Friday, February 29, 2008

Geriatric Air Force

Back on January 17th, we reported on a disturbing article from the Air Force Association: Our Tired Air Force.

Now click on the following article from CNN, Washington: Generals Warn of "Geriatric Air Force."

Thomas P. M. Barnett, global strategist says,

"I know Maj. Gen. Paul Selva and he's a very good guy. The conversation he's trying to make happen has to occur in stages. This is the first stage: getting people aware of the force structure train wreck built into the plans right now. Simply unsustainable. Everyone inside the USAF knows this, many on the Hill do, but it's not yet a publicly acknowledged reality, so that's the first step.

Once that's realized, then the next conversation begins. General Selva is a smart man who understands the big picture well. The people around him are also trying very hard to make good things happen, but you have to tread lightly when you're sporting only two stars."

Monday, February 18, 2008

February Book of the Month

No Time for Fear: A True Story of Heroism and Victory
Author: W. B. Berry
Xlibris Corp 401 pgs Pub 2003

Being the citizen of a free country, especially America, amounts to a lifetime journey of civic responsibility and is played out in many different settings. Some examples that are immediately familiar are family, work, education, volunteering, and military duty. No Time For Fear chronicles the WWII experiences of B-25 pilot William B. Berry who ultimately became successful in all. Born February 27, 1919 in Fairmont, West Virginia, his story is that of a true American military hero who has led a remarkable life of untold bravery, great courage, and amazing strength of character.

People from West Virginia are always proud of their military heroes and there have been many throughout its history. High profile figures Chuck Yeager and Pete Everest, the first two pilots to break the sound barrier, come immediately to mind. But others, like William Berry came back to West Virginia to lead long, productive lives building a better community for their fellow citizens seemingly unfazed by their early experiences in ruthless combat.

Those of us from the FSHS Class of ’55 knew many as they were among our fathers, mothers, uncles, cousins, and neighbors. They were engaged in multiple fronts as WWII touched all of us in some way. I, for one, am always humbled when in the company of citizen soldiers like Mr. Berry who unselfishly gave so much of their life to ensure a better future for their progeny. It is a lesson for the ages.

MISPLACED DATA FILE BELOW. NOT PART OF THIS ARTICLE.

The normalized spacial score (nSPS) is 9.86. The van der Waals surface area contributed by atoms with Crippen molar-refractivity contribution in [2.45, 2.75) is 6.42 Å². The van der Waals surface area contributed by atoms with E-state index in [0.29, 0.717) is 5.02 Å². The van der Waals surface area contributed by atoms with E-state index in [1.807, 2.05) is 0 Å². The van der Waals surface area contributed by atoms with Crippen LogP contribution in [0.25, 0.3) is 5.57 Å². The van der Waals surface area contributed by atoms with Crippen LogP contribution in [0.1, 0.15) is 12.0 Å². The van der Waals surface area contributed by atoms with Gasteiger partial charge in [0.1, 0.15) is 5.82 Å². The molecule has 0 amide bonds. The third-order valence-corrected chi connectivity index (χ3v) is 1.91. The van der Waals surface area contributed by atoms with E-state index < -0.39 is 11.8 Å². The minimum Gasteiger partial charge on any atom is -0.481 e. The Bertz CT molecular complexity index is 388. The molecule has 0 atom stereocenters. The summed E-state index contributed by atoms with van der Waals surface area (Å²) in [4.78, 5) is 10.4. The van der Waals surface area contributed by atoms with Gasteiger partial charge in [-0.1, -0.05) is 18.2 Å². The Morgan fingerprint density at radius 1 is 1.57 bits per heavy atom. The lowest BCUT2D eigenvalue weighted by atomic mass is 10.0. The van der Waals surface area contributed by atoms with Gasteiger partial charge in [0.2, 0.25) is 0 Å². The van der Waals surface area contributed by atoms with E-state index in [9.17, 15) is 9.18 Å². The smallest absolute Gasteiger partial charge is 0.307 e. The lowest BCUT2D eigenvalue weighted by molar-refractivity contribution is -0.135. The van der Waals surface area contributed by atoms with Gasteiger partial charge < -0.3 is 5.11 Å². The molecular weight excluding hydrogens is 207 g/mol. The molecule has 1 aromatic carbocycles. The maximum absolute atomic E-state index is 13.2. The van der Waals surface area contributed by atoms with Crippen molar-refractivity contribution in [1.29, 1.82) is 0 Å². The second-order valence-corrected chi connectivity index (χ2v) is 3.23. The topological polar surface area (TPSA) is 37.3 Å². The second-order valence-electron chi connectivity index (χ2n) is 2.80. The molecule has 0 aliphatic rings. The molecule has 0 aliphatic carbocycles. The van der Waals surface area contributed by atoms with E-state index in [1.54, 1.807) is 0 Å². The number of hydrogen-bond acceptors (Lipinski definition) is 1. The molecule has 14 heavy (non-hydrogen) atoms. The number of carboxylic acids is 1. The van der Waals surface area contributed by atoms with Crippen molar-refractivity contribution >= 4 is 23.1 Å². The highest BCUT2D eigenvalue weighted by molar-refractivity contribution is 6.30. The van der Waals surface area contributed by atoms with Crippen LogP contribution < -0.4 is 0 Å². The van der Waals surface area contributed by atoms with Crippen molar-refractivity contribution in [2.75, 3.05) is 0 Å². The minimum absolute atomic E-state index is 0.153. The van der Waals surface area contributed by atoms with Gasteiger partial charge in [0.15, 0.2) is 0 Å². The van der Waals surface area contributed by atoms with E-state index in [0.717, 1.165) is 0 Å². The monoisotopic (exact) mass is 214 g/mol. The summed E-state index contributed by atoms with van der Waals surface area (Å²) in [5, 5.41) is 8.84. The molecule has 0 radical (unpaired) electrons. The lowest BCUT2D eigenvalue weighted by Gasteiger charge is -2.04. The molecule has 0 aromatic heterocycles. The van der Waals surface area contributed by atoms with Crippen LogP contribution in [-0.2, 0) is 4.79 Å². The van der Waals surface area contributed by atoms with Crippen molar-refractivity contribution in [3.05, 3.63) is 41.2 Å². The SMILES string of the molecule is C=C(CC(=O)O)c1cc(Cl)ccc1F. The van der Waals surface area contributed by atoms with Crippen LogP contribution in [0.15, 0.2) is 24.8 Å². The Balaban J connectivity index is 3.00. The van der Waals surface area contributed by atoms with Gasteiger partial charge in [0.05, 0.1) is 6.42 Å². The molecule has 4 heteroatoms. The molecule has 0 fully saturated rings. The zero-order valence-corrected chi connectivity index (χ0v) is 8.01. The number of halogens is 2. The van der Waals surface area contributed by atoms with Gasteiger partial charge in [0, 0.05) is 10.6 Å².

Berry’s 145 day journey as a downed AAF pilot in the brutal northern Italian Alps began December 10, 1944. In fact, it began early in the morning before take off with a frightening premonition that he would be shot down during his mission to bomb the Brenner railroad. No time for Fear provides the reader with chilling details of survival when man is tested to his limits. One feels a part of the story as the author leads you through his daily struggles after exiting his crippled bomber to find himself in a situation so alien that few can imagine.

Lt. Berry, 25 years old, was shot down 250 miles behind enemy lines, parachuting onto a rock and snow covered mountainside while wearing only a jump suit, flight jacket, and his .45 caliber pistol. He was separated from his crew, suffering from intense cold and biting wind, without provisions, and a German Army already on the hunt for him and the other downed airmen. That truly is “no time for fear.”

After being rescued by a young Italian farm boy who led him over five mountain ranges during an all night trip in freezing winds and deep snow to a partisan encampment, Lt. Berry’s immediate desire was to return to U.S. lines through Yugoslavia. The story of failing that attempt and subsequently being invited into the Partisan and British Special Forces as a commander in his own right is simply stunning. He was then successful in molding his group of men into a most effective Partisan fighting brigade within a minimum time.

No Time for Fear recounts with authentic prose the life of Berry and his men in constant danger while carrying out acts of sabotage, espionage, and combat against an occupying German force. Intertwined are descriptions of daily activities in his Partisan encampment that needs to be fed, supplied with ammunition, and disciplined in order to remain a viable fighting force. In that regard, by the end of the War Lt. Berry was considered one of the best of all Partisan leaders. On May 12th, 1945, William B. Berry was awarded the Silver Star by the United States Army Air Corps for “…gallant devotion to duty reflecting great credit upon himself and the Armed Forces of the United States.”